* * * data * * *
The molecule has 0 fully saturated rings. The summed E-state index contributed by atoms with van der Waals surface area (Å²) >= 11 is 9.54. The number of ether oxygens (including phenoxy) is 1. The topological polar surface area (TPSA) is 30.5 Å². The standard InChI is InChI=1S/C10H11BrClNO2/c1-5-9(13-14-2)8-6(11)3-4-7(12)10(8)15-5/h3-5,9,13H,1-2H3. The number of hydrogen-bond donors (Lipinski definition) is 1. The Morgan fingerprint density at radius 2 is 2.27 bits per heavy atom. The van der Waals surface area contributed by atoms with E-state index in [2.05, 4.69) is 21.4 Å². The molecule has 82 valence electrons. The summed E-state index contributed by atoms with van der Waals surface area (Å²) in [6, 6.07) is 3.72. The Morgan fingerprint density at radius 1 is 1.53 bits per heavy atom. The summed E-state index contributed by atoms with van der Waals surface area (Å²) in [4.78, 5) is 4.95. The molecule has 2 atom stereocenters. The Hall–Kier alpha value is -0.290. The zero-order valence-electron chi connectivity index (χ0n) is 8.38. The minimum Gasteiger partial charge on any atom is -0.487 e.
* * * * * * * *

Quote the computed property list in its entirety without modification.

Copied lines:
The molecule has 0 fully saturated rings. The summed E-state index contributed by atoms with van der Waals surface area (Å²) >= 11 is 9.54. The number of ether oxygens (including phenoxy) is 1. The topological polar surface area (TPSA) is 30.5 Å². The standard InChI is InChI=1S/C10H11BrClNO2/c1-5-9(13-14-2)8-6(11)3-4-7(12)10(8)15-5/h3-5,9,13H,1-2H3. The number of hydrogen-bond donors (Lipinski definition) is 1. The Morgan fingerprint density at radius 2 is 2.27 bits per heavy atom. The van der Waals surface area contributed by atoms with E-state index in [2.05, 4.69) is 21.4 Å². The molecule has 82 valence electrons. The summed E-state index contributed by atoms with van der Waals surface area (Å²) in [6, 6.07) is 3.72. The Morgan fingerprint density at radius 1 is 1.53 bits per heavy atom. The summed E-state index contributed by atoms with van der Waals surface area (Å²) in [4.78, 5) is 4.95. The molecule has 2 atom stereocenters. The Hall–Kier alpha value is -0.290. The zero-order valence-electron chi connectivity index (χ0n) is 8.38. The minimum Gasteiger partial charge on any atom is -0.487 e.